In one embodiment, the user creates a new communication event invitation, enters data into a field, and the system automatically populates at least one remaining subject, logistics, or resource field. The user can then modify or correct any of the populated fields, at which time system re-evaluates the presented scenario and/or context, and re-populates the subject and logistics fields based on the additional information. This iterative process of modification, re-evaluation and re-population of the subject and logistics fields continues until the user is satisfied with the communication event invitation and so confirms. The system can then, during the communication event, suggest actions and resources to the user based on the previous rankings of subjects and logistics, as well as on-going analysis of resource use. Following the communication event, the system may direct that additional actions be taken based on previous behavior patterns, such as creating a follow-up communication event, calling a colleague, or reviewing minutes.
In one aspect, the system monitors repeated behavior and communications to determine what the user is likely to want or do in a similar situation. In another aspect, the system extracts similar or useful resources and suggests them to the user. In yet another aspect, the system communicates with and monitors other communication event systems and coordinates the user interaction with those systems.
BRIEF DESCRIPTION OF THE DRAWINGS
In order to describe the manner in which the above-recited and other advantages and features of the disclosure can be obtained, a more particular description of the principles briefly described above will be rendered by reference to specific embodiments thereof which are illustrated in the appended drawings. Understanding that these drawings depict only exemplary embodiments of the disclosure and are not therefore to be considered to be limiting of its scope, the principles herein are described and explained with additional specificity and detail through the use of the accompanying drawings in which:
Various embodiments of the disclosure are discussed in detail below. While specific implementations are discussed, it should be understood that this is done for illustration purposes only. A person skilled in the relevant art will recognize that other components and configurations may be used without parting from the spirit and scope of the disclosure.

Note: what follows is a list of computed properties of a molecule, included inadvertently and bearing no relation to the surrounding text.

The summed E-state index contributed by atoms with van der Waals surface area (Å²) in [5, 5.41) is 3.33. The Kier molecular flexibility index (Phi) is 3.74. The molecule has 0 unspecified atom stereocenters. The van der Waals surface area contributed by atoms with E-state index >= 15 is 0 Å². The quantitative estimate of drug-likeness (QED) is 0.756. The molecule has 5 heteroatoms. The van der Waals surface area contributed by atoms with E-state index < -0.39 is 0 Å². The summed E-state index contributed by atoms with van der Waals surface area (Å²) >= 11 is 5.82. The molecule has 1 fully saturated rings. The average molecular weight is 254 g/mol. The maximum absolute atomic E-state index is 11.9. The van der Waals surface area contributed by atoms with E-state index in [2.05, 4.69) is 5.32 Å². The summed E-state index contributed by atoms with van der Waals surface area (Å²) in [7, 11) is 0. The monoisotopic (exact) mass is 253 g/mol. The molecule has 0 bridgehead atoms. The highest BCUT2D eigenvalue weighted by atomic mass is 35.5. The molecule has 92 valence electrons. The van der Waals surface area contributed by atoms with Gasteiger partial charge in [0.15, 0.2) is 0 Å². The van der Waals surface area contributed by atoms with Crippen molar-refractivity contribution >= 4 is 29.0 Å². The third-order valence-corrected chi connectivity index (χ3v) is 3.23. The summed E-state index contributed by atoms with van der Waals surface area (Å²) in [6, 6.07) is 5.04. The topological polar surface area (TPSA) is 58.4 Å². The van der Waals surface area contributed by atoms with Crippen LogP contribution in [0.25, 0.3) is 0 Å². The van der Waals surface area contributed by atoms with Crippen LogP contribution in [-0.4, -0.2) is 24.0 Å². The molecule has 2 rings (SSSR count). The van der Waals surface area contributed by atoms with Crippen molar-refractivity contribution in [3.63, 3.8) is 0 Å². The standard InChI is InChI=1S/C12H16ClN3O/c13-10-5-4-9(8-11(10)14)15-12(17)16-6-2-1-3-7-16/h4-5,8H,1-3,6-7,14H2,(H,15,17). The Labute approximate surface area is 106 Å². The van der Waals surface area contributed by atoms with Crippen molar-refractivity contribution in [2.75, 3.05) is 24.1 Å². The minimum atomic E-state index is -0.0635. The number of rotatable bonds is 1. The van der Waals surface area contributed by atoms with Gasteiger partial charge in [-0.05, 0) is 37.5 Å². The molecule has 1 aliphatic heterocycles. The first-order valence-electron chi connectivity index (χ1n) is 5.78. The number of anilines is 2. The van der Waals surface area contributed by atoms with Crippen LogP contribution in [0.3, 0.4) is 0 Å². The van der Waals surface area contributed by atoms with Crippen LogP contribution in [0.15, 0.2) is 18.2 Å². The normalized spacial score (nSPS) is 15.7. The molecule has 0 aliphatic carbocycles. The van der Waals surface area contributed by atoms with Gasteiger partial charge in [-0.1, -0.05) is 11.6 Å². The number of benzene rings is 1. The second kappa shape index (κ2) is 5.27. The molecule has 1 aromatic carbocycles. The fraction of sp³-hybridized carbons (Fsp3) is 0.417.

The present disclosure addresses the need in the art for predicting subjects and logistics for communication events. A system, method and non-transitory computer-readable media are disclosed which analyze user behavior, previous communication events, and logistics of involved parties to suggest resources, subjects, and logistics involved in communication events. A brief introductory description of a basic general purpose system or computing device in
With reference to
The system bus 110 may be any of several types of bus structures including a memory bus or memory controller, a peripheral bus, and a local bus using any of a variety of bus architectures. A basic input/output (BIOS) stored in ROM 140 or the like, may provide the basic routine that helps to transfer information between elements within the computing device 100, such as during start-up. The computing device 100 further includes storage devices 160 such as a hard disk drive, a magnetic disk drive, an optical disk drive, tape drive or the like. The storage device 160 can include software modules 162, 164, 166 for controlling the processor 120. Other hardware or software modules are contemplated. The storage device 160 is connected to the system bus 110 by a drive interface. The drives and the associated computer readable storage media provide nonvolatile storage of computer readable instructions, data structures, program modules and other data for the computing device 100. In one aspect, a hardware module that performs a particular function includes the software component stored in a non-transitory computer-readable medium in connection with the necessary hardware components, such as the processor 120, bus 110, display 170, and so forth, to carry out the function. The basic components are known to those of skill in the art and appropriate variations are contemplated depending on the type of device, such as whether the device 100 is a small, handheld computing device, a desktop computer, or a computer server.